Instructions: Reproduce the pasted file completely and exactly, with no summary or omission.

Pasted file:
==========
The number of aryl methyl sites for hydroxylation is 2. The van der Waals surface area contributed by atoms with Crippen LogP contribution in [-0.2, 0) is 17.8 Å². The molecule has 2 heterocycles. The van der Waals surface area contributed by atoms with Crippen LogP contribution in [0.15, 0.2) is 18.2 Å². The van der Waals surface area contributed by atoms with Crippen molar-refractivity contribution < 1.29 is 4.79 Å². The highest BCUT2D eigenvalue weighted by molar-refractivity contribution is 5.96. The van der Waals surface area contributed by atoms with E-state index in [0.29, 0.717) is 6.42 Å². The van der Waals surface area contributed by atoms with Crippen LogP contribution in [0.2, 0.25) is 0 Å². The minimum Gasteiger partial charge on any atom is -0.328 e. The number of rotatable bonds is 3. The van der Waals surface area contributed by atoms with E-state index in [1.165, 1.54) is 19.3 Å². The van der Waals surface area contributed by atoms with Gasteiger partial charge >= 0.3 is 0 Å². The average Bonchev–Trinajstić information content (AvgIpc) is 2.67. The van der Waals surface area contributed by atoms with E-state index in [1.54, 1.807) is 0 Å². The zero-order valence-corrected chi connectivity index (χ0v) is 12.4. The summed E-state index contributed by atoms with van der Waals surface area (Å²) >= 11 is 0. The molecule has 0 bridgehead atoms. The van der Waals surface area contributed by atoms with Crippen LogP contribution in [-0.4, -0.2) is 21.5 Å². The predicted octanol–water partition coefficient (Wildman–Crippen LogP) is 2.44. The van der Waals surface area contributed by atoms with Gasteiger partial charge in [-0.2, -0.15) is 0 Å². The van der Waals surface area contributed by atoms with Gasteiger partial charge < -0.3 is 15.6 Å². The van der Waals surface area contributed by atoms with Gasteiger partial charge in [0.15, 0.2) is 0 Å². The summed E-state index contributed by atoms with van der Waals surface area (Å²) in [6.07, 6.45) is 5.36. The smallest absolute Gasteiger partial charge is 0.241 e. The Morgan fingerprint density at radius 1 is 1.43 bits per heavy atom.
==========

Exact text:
The number of aryl methyl sites for hydroxylation is 2. The van der Waals surface area contributed by atoms with Crippen LogP contribution in [-0.2, 0) is 17.8 Å². The molecule has 2 heterocycles. The van der Waals surface area contributed by atoms with Crippen LogP contribution in [0.15, 0.2) is 18.2 Å². The van der Waals surface area contributed by atoms with Crippen molar-refractivity contribution < 1.29 is 4.79 Å². The highest BCUT2D eigenvalue weighted by molar-refractivity contribution is 5.96. The van der Waals surface area contributed by atoms with E-state index in [0.29, 0.717) is 6.42 Å². The van der Waals surface area contributed by atoms with Crippen LogP contribution in [0.2, 0.25) is 0 Å². The minimum Gasteiger partial charge on any atom is -0.328 e. The number of rotatable bonds is 3. The van der Waals surface area contributed by atoms with E-state index in [1.165, 1.54) is 19.3 Å². The van der Waals surface area contributed by atoms with Gasteiger partial charge >= 0.3 is 0 Å². The average Bonchev–Trinajstić information content (AvgIpc) is 2.67. The van der Waals surface area contributed by atoms with E-state index in [1.54, 1.807) is 0 Å². The zero-order valence-corrected chi connectivity index (χ0v) is 12.4. The summed E-state index contributed by atoms with van der Waals surface area (Å²) >= 11 is 0. The molecule has 0 bridgehead atoms. The van der Waals surface area contributed by atoms with Crippen LogP contribution in [-0.4, -0.2) is 21.5 Å². The predicted octanol–water partition coefficient (Wildman–Crippen LogP) is 2.44. The van der Waals surface area contributed by atoms with Gasteiger partial charge in [-0.2, -0.15) is 0 Å². The van der Waals surface area contributed by atoms with Gasteiger partial charge < -0.3 is 15.6 Å². The van der Waals surface area contributed by atoms with Gasteiger partial charge in [0.15, 0.2) is 0 Å². The summed E-state index contributed by atoms with van der Waals surface area (Å²) in [6.07, 6.45) is 5.36. The smallest absolute Gasteiger partial charge is 0.241 e. The Morgan fingerprint density at radius 1 is 1.43 bits per heavy atom.